The Algona Upper Des Moines from Algona, Iowa on April 23, 1959 · Page 1
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The Algona Upper Des Moines from Algona, Iowa · Page 1

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Algona, Iowa
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Thursday, April 23, 1959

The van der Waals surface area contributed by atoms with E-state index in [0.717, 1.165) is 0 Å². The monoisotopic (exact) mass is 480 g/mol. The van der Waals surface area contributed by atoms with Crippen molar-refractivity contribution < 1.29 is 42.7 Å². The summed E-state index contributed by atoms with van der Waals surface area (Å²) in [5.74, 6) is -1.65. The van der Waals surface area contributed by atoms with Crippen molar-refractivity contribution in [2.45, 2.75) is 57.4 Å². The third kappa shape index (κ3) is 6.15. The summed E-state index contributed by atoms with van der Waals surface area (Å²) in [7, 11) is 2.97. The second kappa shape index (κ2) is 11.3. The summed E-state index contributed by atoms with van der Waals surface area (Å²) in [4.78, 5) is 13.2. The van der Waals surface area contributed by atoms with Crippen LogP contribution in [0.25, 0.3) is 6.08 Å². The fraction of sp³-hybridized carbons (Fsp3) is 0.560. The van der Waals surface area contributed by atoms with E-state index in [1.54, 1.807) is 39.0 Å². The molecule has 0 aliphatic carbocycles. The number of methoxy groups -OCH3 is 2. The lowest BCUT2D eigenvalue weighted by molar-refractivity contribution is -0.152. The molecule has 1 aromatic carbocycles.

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tiD^""/ "*',*"•'. *;'''*"' f " witter it the C6ngt*» ._. iltfi 8, ll ALGONA, IOWA, THURSDAY, APRIL 23, 3 SECTIONS - 22 PAGES VOl, 96 - NO. By Russ w w W ' ' t Tot small Billy Thorrfpieh, S, son of Mr and Mfs,^ willaVd Thompson of Lone Rock, itVdtm* ble trouble. He fell and broke his collarbone while playing' in the yard, then a short time»la'ter he came down with the' measles'. An Algona nian,. E. W«. (Oenef Abbott, who is'connected-with a Des Moines business firm, ret' cently had occasion ,,to make a trip to Cuba and.according to Des Moines Tribune columnist -Gor^ don Gammack ""had a personal interview with Cuba's new strong man, Fidel Castro. * ; K Abbott's conclusions: Castro is a dreamer,, an idealist with dreams difficult .to achieve; ha has lost support of many property owners and legal' people; his' atj- titude toward the t£S. is at best cool. ' • - • ' , ! r Castro arranged for Abbott to be in a reviewing stand at a rally so that the Algona man t cOuld take movies. * , * ' »' The week has .been bountiful with sage remarks, to wit: ' "Elbow grease applied to ,tha toothbrush still is the best home Weapon in oral -hygiene, "president-elect of- American fiental Ass'n. ' '. '. ' , '•• ' X, "The job is v no'picnic,",Thrus- ton B. Mortoii,' x new'ch'airman of the Republican' National -Com-' mittee. ' . . } .>" Algeria and Kossuih frdunly ata teduded Jfin., & ^a»&it area" In which ii .has beeh ' fotihd ih&l fad56active defaHfl frftm , the scene 6l; afoftite b6mb iesling has seiiled iio , eatih in' much laifge* $tbp6t* lions than previously eiitntai* ed, • '.'. ' ',''\, -s.'V: -. . Recehi reports, indicate thai a , silve* , of airea extending a sliver of .area extending from the sdulhwest, through ' this area, arid Ihettce north* east into Mirtneaoia.'fhas^ received .- much ' ttioxe " fauoui than expected. This has b'een ; especially true in the Mih- nesota portion 'more 60 than ""here. '-., „••-'* ' ., ' v ;;;. A further check of fallout as » it concerns this area has been ordered, especially in lhe< twin Cities area,,, • ,' / : . Following the hational survey recently made, the Ato- mic Energy Commisslori has been -tharged with -.either In Area Shoeing Higher Radioactive Debris '• : • - * f , . ^ -VT'-IA ^"^ ** 1 ,. "usKl«.playlng" el radioactive fallout on & national basts, in Congress by the v Joint.. Congressional At*u omSc'Enisfgy Committee, 'The' Congressional group says the AEC has been far . 'fromwrrett Itt its 'estimated '' of the length of time required% for radioactive material in the stratosphere to settle on the earth, and that it has not- been correct in contend* Ing^; that the fallout is disiri- buted evenly over the earth's surface. ! •? . .*i ' v '"• s .prevailing, high - altitude , wir^ds, are .at present deposit- ' ,ing 'more, of the radioactive material in the north half of the' United States than ever before, ' according to well- informed sources: Teams of scientists In o! the larger cllies, Sncludlrtg Minneapolis and St. PSUl. have found urtannoultced quantities that have Sbnie ciliiens "worried. Accordihg to sources, including the lie Health Ser v ice, .the amounts of radioactive fall'" out received to date .Is nothing to become extremely alarmed about — then have offered hints that are aimed at reducing the amount fall* ing on individuals in * the area. Radioactive fallout, accord* ing to John Wood, Algona, • director of the Kossuth Coun* ty Civilian Defense Unit now being formed, is heaviest during rain storms. Government officials have advised persons in the affected half Of the United States to stay inside when possible during rains, It it is necessary to be Outside in the rain, it is advisable to wear "slicker" type rain equipment hot. coat and boots, which can be washed off immediately after removal in the basement where the water can in turn go down the nearest drain. The Atomic Energy Commission stales that an individual can be showered with up to 550 roenigens (a measurement of radiation sometimes applied to x-ray) and possibly survive. An accumulated dose of 700 roenigens is fatal, while 100 to 250 roenigens can be taken and survival woulvJ be probable. . Kossuth county, lies In "a band that would get an estimated 12 to 120 roentgens of radialion • an^hour from three to six hours after a blast, say at Omaha. Persons living closer to such a blast area would, of course, receive a much larger dosage— and much sooner than Kos- sulh citiions. Taking Ihe minimum estimated figure from Ihe Atomic Energy report, a person in this area would receive 12 roentgens an hour following a blast at Omaha — and if ha disregarded taking necessary precautions, he would have absorbed enough radiation within Ihe next 42 hour^ to bo a dead man. It has been estimated that 50 percent of nil persons receiving 450 roentgens would die, while dosages of 100 or less are insignificant. A fallout pattern, designed by the Atomic Energy Com- mission, explains that high- altitude winds and surface Winds determine the exact location of all fallout and it could vary from day-to-day. However, it was also noted that the pattern was based on a day which featured typical winds, ' No stale in this country would be free of fallout if a concentrated nuclear attack were completed. A further check of fallout ns it concerns the health of the nation now, has been o/- dored hnd will be completed within a few weeks. Kossulh county's Civilian Defence Unit, under Wood, should 1 be completely set up within the next few months. Many details,' including such items as supplies, transportation, ..communications,' etc., will be worked out as aoon as the unit U officially operating. Even possible evacuation practices will be studied so that necessary steps could be taken in case of a nuclear attack on the United States. One thing is fairly certain — in case of a successful nuclear attack, tome warning, of fallout should reach evety- one in this area from one to several hours in advance of radiation. The amount of radiation here probably would be light and could be Ihwarted if everyone Wotild stay inside and keep window's and doors shut tightly. Canned food and , water -would also be a necessity to exist under such conditions. Civilian Defense will keep, everyone posted on do's and don'ts — lake their advice. *l' a me mes When Mr and Spilles of Mallard Mrs Francis •became the parents of a girl, April 9, it was ,1116-first girl born" in the Spilles family in 63 years, according to the grandparents, 'Mr and .Mrs Frank Spilles of Whittemore.'The other grandparents are " Mr and Mrs' Henry Reinders of Mallard. The new mother, , Mrs Francis Spilles,, once workedan AlgOna at the, old Algdna -Hospital. • • •• j.CottgraiulBiior^af .the iWeek: U .•' To' Doug JMey"ejr of t Algona; , ,;.now. playing with',the;-'Iowa 'State College/,(pardon. University) ieamTcWho has been ' hitting home runs at a lively clip. • , To Julie Chrischilles on his columnist award at the Iowa 'n convention. If the members of the utilities commission in Algona could hear some of the suggestions that 'have come forth for saving on water, since the recent boost in rates, they might join in the laughter, and then again they might not ,.. one thing is certain, everyone has become highly t water conscious these days. ''. ' ' - ' Iowa taxpayers may not know at this moment just how a flat 8 percent of the Federal income •tax as the'Iowa income'tax would' apply to them. Most will probably agree with Senator Lynn Potter of Cresco that "the great-' Algona Family Of 8 Wins Vacation Trip * • 'The numbei} 98 was.lucky for Sandra Haag, ll when she-visited 1 TV station KGLO at" Mason City FridaV. -with a group of Algona Girl Scouts and their leaders. Because "she, .picked- the number, Sandra and her <parents; Mr 1 'and Mrs John Haag, and her five brothers - and sisters will enjoy a week's vacation 'with free cabin and boat rental at Towering Pine Resort, Minnesota. The Scouts were Quests' on" the Super Valu program ahd''had\re"g- 'istered t for the pr,izes, v ..Several smaller 'prizesWiawe^beeti^jgi^Sn* 'during* *'th;fe" -' series, \ but, { SaridTOr was the first to received major one. The vacation date 'hSs^nW 'yet been set, But it will .probably be some time * in July., Sandra, who", is a student in the fifth grade at Bryant, was a bit tearful when ,it was announced she was the'! winner. MC, Bob Cavenaugh said when he learned- there are eight people in the Haag family, Well,,, we'll need two cottages for that many".. . ,, The trip to Mason City for Girl Scout Troop 23 was financed by the canned.' nut sale last November. Accompahing' the" group were leaders, Mrs ,R. C. Porter and Mrs, Walter' Boeckholt and Mrs Harold Long, • Mrs- Gv-Teeter, • Mrs Jack Limbaugh, and Mrs L. Nelson. • Scouts were Susan Evans, Sandra Haag, Cynthia Long, Carol Teeter, Joan "and Judy . Rickey, Susan Lindquist, Shari Nelson, Sherry Price, Trudy Porter, Jacqueline Limbaugh, Roberta Thompson,, Linda Sands and Sharon ' Sundet. Cheri Boeckholt Mystery Balloon Lands In Field Near S-City • Glenn Rasmussen. Who farms a • mile east and five < miles north of Swea City, ' found a large balloon lying in one of his fields Friday and reported it to •Sheriff Ralph Lindhorsi. ~ Exact size of the balloon" or its point of origin had, not been learned this week. , Mr Rasmussen'stated 'that 'the, balloon "waS r bigger than a two-stall garage", but the object floated away when he cut an attached two- way transistor radio and parachute loose, despite the V, fact it had a hole in the top., There was no apparent'' identification on the radio, which a TV and radio repair> man at Swea City identified. as a two-way setup. It was, Assumed the balloon, had' been released from a weather station sbmewhere in the midwest. ' 'The radio and parachute were sent by mail to the Joliet, 111., weather station, according to Sheriff* Lihd-; horst. Lf hr&her. From '' " - «R i f •*• Di est advantage of this plan is its simplicity." * * ' * What we can't understand is how does it happen? Seems that in Washington a ; new $26 million theatr«-audi'torium has been completed for important hearings, When they went to use it the Senators found themselves seated on a lofty throne, while below, • on a stage sat the witnesses, and still farther away the press and spectators, with loud - speaker hum and. air-conditioning roar making it impossible to hear. "The architects have made every 'mistake it is possible to v make in this building, and we paid 26 % million dollars for it," said the Committee chainpan. > " . Which brings us back to the first sentence — just who is responsible, and how does it happen? Doesn't anyone have any responsibility?' *' *' '* The Berlin situation seems as tough to get rid of as' the box elder bugs. If it leads to. a new: war, we might as well concede ' that Hitler won after all. * * * By the time eome of us know' our way around we are too tired ,t!o take advantage of the knowledge. . * * * Sometimes you have to pull a newspaper boner to prove ads are read. Ask Bill Hantelman at Fenton. It seems that instead of an elevator signature beneath an ad for cattle feed, last week, we ran the Fenton Lumber Co, signature, on the Fenton 'Reporter pages. Bill had numerous,<?aUs from p§o« • pie interested ,in getting price quotations on their .caVtIe, feed from the-lumber — J ' was! unable to attend because of illness. Dog Wins Ribbons An. Algona man^ Gary Grote had (two dogs that won .ribboiui in the dog trial sponsored here Sunday by the Northwest Iowa Dog Club. Grote's Patty placed first in the derby class and - his Tar was 4th in the puppy novica division. King, owned by Paul Hasse, Burt, derby class. was fourth in the ary ays ies - y-l^y,' I i '•''Funeral services for Charles E. Whi'tson; - 88, were held Sunday afternoon at McCullough's Funeral Chapel; Rev. Glenn Discoe of the^ First Baptist church of- ficiated^a'nd burial was in Riverview cemetery .here. Mr Whitson died Thursday at Gdtid Samaritan Rest Home hero where he had lived for about a year. Previous to that time he made his home with Mr and Mra John Jennings at S exton an d before 'iha't operated a 'threshing machine in "the-Titonka. area. He was born Jan.- 16, 1871 at Joliet, 111. , His "wife preceded him in death in 1924. , Surviving are a' son,' Earl, Haver, Mont,, and three 'daughters, Mrs Russell Knapp, Haver, Mrs Mell' Fee, Rippon, Wis. and Mrs Fern Anderson,. Longvievv, Tex. 12 Take Exams For Wesley P.O. Wesley — Twelve Wesleyans took the civil service examinations at Mason City Saturday, April 11, for postmastership. They included Art Plathe, Val- gehe Hansen, Irene Hanig, Marg Hemmingsen, Opal Nygaard, Mar- ,ie Engen, Vincent'Kleinpeter, Lou 'Simpson, Irvin Haynes, Merlin Studer, arid. Mr and Mrs Richard Madsen. '• • " • Sentral PTA By a vote of 48 to 16, Sentral PTA members voted to disband their organization, at a meeting held Monday evening. Lack of interest arid attendance was 'given as ihe j reason for the decision. Sen- ,tral is the new community school district composed of Fenton, Seneca and Lone Rock areas. It was decided to donate any left over funds to the band mothers group. A final Sentral PTA meeting; has been set for May 18. Win Honors, State Future Business Leaders /l^eef ing Famous Liji Wne will someone pleads 'fell me jusf who J?IP win, ( »hjt Man, 78, Injured Field Accident Henry Schnakenberg, 78, is reported in -good condition at St. Ann hospital after suffering injuries in a tractor accident at his farm near Ir.vington, Wednesday, April 15. Schnakeftberg and his son, John were hauling manure, each driving tractors. John was returning for another load when he noticed his father's tractor had run into ,a fence. Upon investigation, it was found that the elder Schnakenberg Mrs Spencer, Widow of Civil War Vet, Dies . Mrs/EJmily Spencer, 77, one of the last of the widows of Civil War veterans in the United States, died Wednesday, April 15 at Los Angeles, where she had been making her home with her son, James. Funeral services were Saturday morning at Whittier, Calif, with burial there. Mrs Spencer, a long-time Algona resident, had been in gooc' health recently. T->.e son James in a telephone.,conversation .with his Algona brother, John, said sho yaeen in good .spirits, when, -he Pr&f' '-work Wednesday, bu that' she 'had died sometime dur ing the Iday, apparently from heart.'attack. She was born Emily Deli Bohannon at -Portsmouth, Vir ginia. In 1915 she came to- Al gona to visit her brother, the lat John T. Bohannon. While hoi- she met and married Colone] R<> bert H. Spencer who served i the Civil War with the Wiscort sin 1 47th regiment. A[ year Jater twin sons, Willam and Robert were born to thci couple and two years later, a second set of twins sons, John dnd Jarnes. Colonel Spencer, a colorful figure «in early Algona history, died in 1931. Mrs Spencer continued to live here until six yeai-s ago when she left to live with sons at Portland, Ore. and Los Angeles. Mrs Spencer was a member of the First Congregational church here, the Delphian Society and several social clubs. Surviving are the son .Robert, Portland, Ore.; William, Richmond, Va.; James, Los Angeles and John, Algona, ,. A nephew, Lloyd Bohannon, Al- AHS Band Passes Half-Way Mark For Rodeo Fund machine had fallen, from the and that the tractor wheel had run over his foot. John was able to get the machine off the foot and took his father to the hospital. He suffered . a break above the right ankle and a hip injury. Algonn high school's marching bond added $151.tiO to Us Sheridan, Wyoming Rodeo Fund dur- ng the week — upping the total .low in the coffers to $.1.550, slightly more than half the total needed, according to Band Director Russ Gusler. The goal set for the drive ia, $3,000 and the band' members* have several more weeks to grind out the final halt of the dough necessary. Several more big money-making projects are on tap, and if they meet with . success the 80- jnember band will be able tO- t appear at the rodeo July 17. A band slave auction wa? begun during Ihe bund's unnUn spring concert kisl 'flight (Wednesday, April 22) and will, continue during the week of Apr! 1 25 through Muy 2. Members o the band will perform all sort; of duties for pay for any pcrsor or firm wishing to hire them during that week. The bund will he ready, financially, .to make the trip west when the white space in the aeeom panying thermometer is 'fillec with black (or money). gona, also survives grandchildren. as do nine Ad Mgr, Goes To Omaha Daily Jerry Metcalfi advertising manager of The Algona Upper Des Moines since last July, has accepted a position in the national advertising department of the Omaha World-Herald and left the Upper Des Moines employ last week. He did an excellent job for this paper and we join with his many friends in wishing him a full measure of success in hib newer and larger field. Clifford Long, Mason City, with previous newspaper experience at Tracy, Minn., Canton, S.D. and Webster City, will succeed Jerry at the Upper Des Moines in the near future. Vandals Attack Parked Cars Several men who attended meeting at Trinity Lutheran church here Monday night received a rude awakening when they left the church and got to their cars parked nearby. Pranksters had done a thorough job of fouling up four vehicles Dave Smith found all of his tires flat and a smashed egg- on the windshield of his auto; Ben Wibben and Julie Baas each had two flat tires on their vehicles; and Wilbur Ruhnke's car had several eggs smashed on it. An Algona, high school student, Sandra Parsons, left a{?ove' was elected sta,te reporter at" the state canvenjtiQjj, of . the Future -B,usin» ess Leaders of America held at Iowa statb Teachers eoUegss at Cedar Falls over the weekend. Mis^ Parsons is the daughter, of Mr and..?4rs Ralph Parsons. JKlemm, . Sch* inidt and Judy Alexander, shown left to right beside Miss Parsons here, Deceived awards in th,e vocabulary relay pontes;t, •, • Algona was represented by 11 juniors'and seniors. Attending b,er sides the above na,nied. were. M ar " tha Intveld, Nola'Stettpn, Judy 'Adjeon, J.Qvce Qpheirn, §n4-.Jan» f ' 3 Benspn, AJai^y,G8n i no,n, i )j|E' 1 tended and, ll,i^' QlenjA'drec,, was * chaperone. (A.H.S. Polaroid Photo--UPM Engraving), Kindergarten Note Parents of prospective Algona kindergarten students will meet in the high-school Annex next Tuesday, Apr»r?8, at 7:30 p.m. It is important that all parents attend, according to Supt. O. B. Laing. Materials pertaining to .kindergarten will be handed out for- 'the' use of -all parents. All children be five years old on, ,or 'before Oct. 15, 1959 will be eligible, ' Luckily, two service station operators, John Hopkins and Werner Struecker, had also attended the meeting. They hurried to their stations, got necessary tire inflating equipment and got the cars -rolling again. The incident was reported to local police who will take stern measures with anyone caught following such an escapade. Plan Mock Trials For "Law Days" A mock trial will be presented for the benefit of Kossuth county seniors, each of two days, April 30 and 'May 1, by the Kossuth County Bar Ass'n, in ; com junction with "Law Day" nationwide. ' There are 170 public school seniors and H3 parochial seniors slated, to visit the courthouse. , Ifhe entire proceedings connect' ed with a trial will be offered with members of the county bai Heart Attack Fatal For 47 Year Old Man , Funeral services for Hugh Duffy, 47, well known Whittemore -farmer,;, will be held thia morning at 10'o'clock at St. Michael's Catholic church at Whitle- moro. Father Philip Dailey will officiate and. burial, will be at West Bend. Mr Duffy suffered a heart attack about 10 a.m. Monday and was taken to a West Bend doctor's oltice where he died about an hour later. He was born July 5, 1911 at Whittemore, the son of Mr and Mrs Martin Duffy, Sr. and attended Presentation Academy there, graduating in 1931. On November 16, 19130 lie was married to Mrs Nina Bonnstetter who died in. 1937. He was later married to Mrs Kathleen Fandel of Mason City who survives him Also surviving are four brothers Maurice, Churdan; Bill, Aliona; Lewis and Martin, Jr. : Whittemore; and nine sisters, Mr? Zita Dooley, Southgate, Calif. Beatrice Duffy and Mrs Nei (Alice) Connors, both of Des Moinus; Sister Mary Geraldine, Dubuque; Mrs Herman (Nellie) Miller, Waterloo; Mrs Earl (Frances) Connors, Carroll; Mrs Al (Agnes) Montag and Mrs Fred (Mary) Montag, both of West Bend and Teresa Duffy, Whittemore. His parents preceded him in death. V.F.W. Auxiliary Has Installation Algona's V.F.W. Auxiliary post held installation of officers during a meeting April 8. Mildred Zfigler was installing officer. • The following <Werc installed: Georgia Fit/gera'ld, president; Joyce Schoby, senior vice president; Betle Hoover, junior vice president; Lorraine Schoby, treasurer; Helen Ult, secretary; Anna Larson, chaplain; Luella Wolf, conductress; Wilma Strayer, assistant conductress; Mae Fitzgerald, guard; Luella Wolf, one year, Emily Shackelford, two year, and Helen Utt, three year, trustees. Darlene Immorfall, patriotic instructor; Leona Sabin, bannei benrur; Terry Redemske, flag bearer; Helen Chamberlain musician; Orella Kinseth, assistant musician; Mildred Zeigler historian; and Inez Peterson Eileen Manser, Irene Will anc Zelma Johnson, color bearers. New A.H.S. School Bus Purchased The Algona Community School District board okayed the purchase of a new school bus from Kent Motor Co, during its regular meeting at the high school Thurs- At Science Meeting Joe Collier, science teacher at Algona high, school atte'nded a meeting of the Iowa Academy, of Science Saturday at Mt. Pleasant. He prepared ,and read a paper before the group of 1000, Visitor From Aruba Mrs Blaine Nelson, Aruba, Netherlands Antilees is visiting her parents, Mr and Mrs Frank Sterling here. Mr Sterling haa been a patient at St. Ann hospital but was released to come home on Wednesday. day night, April, 16. Cost of the bus, which will replace the district's oldest bus, was not revealed. It will be a 48 passenger bus. Other firms who entered bids were Algona Imp. o., Kossuth Motor, Percival Motor and Bradley Bros. Baseball Coach George DuVall met with the board and outlined the school's first summer high, school baseball program which will begin about May 15 and conr tinue until Aug. 1. All boys in grades eight through 12 will be eligible to try out for the squad. Schedules for vasity and B-squad games will be arranged. The Board allowed purchase of a baseball throwing machine to be used Jury Ponders Decision Late Into Night A Kossuth county jury_ w'aa Dondering its decision, late last light, in one of the comparative- .y few cases which have gone to trial here ,on charges involving operating of a motor vehicle while intoxicated. Defendant in the case was Michael J. Kennedy of Arm* > strong. The defense contended thai; Michael Kennedy was suffer-, ing front the' effects of gasoline motor fumes in his car, at the; time that he was ^topped'by a .highway patrol officer on'Oct. 12, [1957, Raw gasoline, fumes are > not to be confused with carbon t dioxide, which; may result-after gasoline has -Been used In an' 1 engine. ' , '';'•• The State's contention was, that, Kennedy was under the influence of liquor at the time. Very Few Trial Cases While there have been numer- lus OMVI cases in district court, very seldom do they reach a .rial 'i,.stage. County Attorney Gordon Winkel was representing he state. He inherited the-case;', t arose before his'election tp of- 'ice. The case had ,been : 'con- inued through a^number of preceding court terms. Leo Fitzgibbbns of Esthervilla J and L. E. Linnan of Algona represented the defendant. 11 Witnesses Witnessed called during the trial were as follows: James Voigt, Dr, John Kene« fick, both of Algona; Thoral AH and Wayne Soule, Spencer; Richard Menke, Walter Menke, Torri Cogley, Art Schultz and Roman Wilhelmi, Bancroft; Ed Johnson, \ Swea City; and Don Hall, Esther- " ville. The Spencer men were officers, as is Voigt, an Algona officer. Dr. Kenefick gave medical .testimony as it concerned -gasoline fumes. The others were character • witnesses for the defendant. The petit jury which heard tha- case was composed of Ann Hermann, Wliittemore; Rita Derner, Whittemore; Margery Goetz, Wes'-* ley; Emma Hutchinson, 'Lona Rock; Elmer KTrause, Fenton, Ai-' vin Klein, Irvington; Lucille Montgomery, Algona; Eunice Ricke, Bancroft; Chester Willey and Valeria Williams, Algona; Louis Wehrspann, Whittemore; Floyd Claybaugh, Lakota. Check Charge Sentence '\ In other district court action of the week, Herman Geilenfeld of Fenton, on a plea of guilty, fourth offense, to a charge of false drawing and uttering of a check,.was given a sentence of on« year in, .he Fort Madison penitentiary,, by Judge Hudson, April 20,,, He was then given a suspension, of the &entence and paroled for 1 18 months to the Iowa "Board of. Parole. , ! in batting practice season. during the Hop A. Teen-Age Hop will sponsored Friday evening at KG, HaH .neve by statipn KLCJA. 'Pancmg will be, from 8 to H:3C p.m. 'and parents averse welcome to attenij, • ^ Graveside Rites For Twin Babies Graveside and daughter Clarence I held at 11' vary